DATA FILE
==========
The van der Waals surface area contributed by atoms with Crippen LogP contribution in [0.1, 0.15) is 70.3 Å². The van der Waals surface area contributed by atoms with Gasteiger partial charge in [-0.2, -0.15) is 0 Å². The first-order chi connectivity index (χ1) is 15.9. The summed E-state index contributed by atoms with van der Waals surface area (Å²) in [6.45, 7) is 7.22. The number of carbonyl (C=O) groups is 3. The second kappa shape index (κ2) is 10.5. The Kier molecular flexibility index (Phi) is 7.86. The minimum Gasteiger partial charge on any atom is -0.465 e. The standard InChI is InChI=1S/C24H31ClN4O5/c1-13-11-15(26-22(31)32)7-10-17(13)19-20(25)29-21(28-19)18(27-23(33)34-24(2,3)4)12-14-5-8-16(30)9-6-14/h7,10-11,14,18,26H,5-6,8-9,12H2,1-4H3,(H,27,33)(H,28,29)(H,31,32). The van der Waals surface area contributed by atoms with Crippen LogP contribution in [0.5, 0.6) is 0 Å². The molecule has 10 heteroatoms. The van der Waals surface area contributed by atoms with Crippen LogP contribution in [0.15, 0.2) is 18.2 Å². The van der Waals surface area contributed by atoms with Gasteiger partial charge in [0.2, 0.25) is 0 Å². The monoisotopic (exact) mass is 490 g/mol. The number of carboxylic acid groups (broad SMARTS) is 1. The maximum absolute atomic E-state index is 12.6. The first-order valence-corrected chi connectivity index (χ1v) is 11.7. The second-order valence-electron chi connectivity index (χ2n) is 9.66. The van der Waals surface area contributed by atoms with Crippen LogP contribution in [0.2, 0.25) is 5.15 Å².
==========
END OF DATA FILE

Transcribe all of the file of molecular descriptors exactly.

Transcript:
The van der Waals surface area contributed by atoms with Crippen LogP contribution in [0.1, 0.15) is 70.3 Å². The van der Waals surface area contributed by atoms with Gasteiger partial charge in [-0.2, -0.15) is 0 Å². The first-order chi connectivity index (χ1) is 15.9. The summed E-state index contributed by atoms with van der Waals surface area (Å²) in [6.45, 7) is 7.22. The number of carbonyl (C=O) groups is 3. The second kappa shape index (κ2) is 10.5. The Kier molecular flexibility index (Phi) is 7.86. The minimum Gasteiger partial charge on any atom is -0.465 e. The standard InChI is InChI=1S/C24H31ClN4O5/c1-13-11-15(26-22(31)32)7-10-17(13)19-20(25)29-21(28-19)18(27-23(33)34-24(2,3)4)12-14-5-8-16(30)9-6-14/h7,10-11,14,18,26H,5-6,8-9,12H2,1-4H3,(H,27,33)(H,28,29)(H,31,32). The van der Waals surface area contributed by atoms with Crippen LogP contribution in [0.5, 0.6) is 0 Å². The molecule has 10 heteroatoms. The van der Waals surface area contributed by atoms with Crippen LogP contribution in [0.15, 0.2) is 18.2 Å². The van der Waals surface area contributed by atoms with Gasteiger partial charge in [0.2, 0.25) is 0 Å². The monoisotopic (exact) mass is 490 g/mol. The number of carboxylic acid groups (broad SMARTS) is 1. The maximum absolute atomic E-state index is 12.6. The first-order valence-corrected chi connectivity index (χ1v) is 11.7. The second-order valence-electron chi connectivity index (χ2n) is 9.66. The van der Waals surface area contributed by atoms with Crippen LogP contribution in [0.2, 0.25) is 5.15 Å².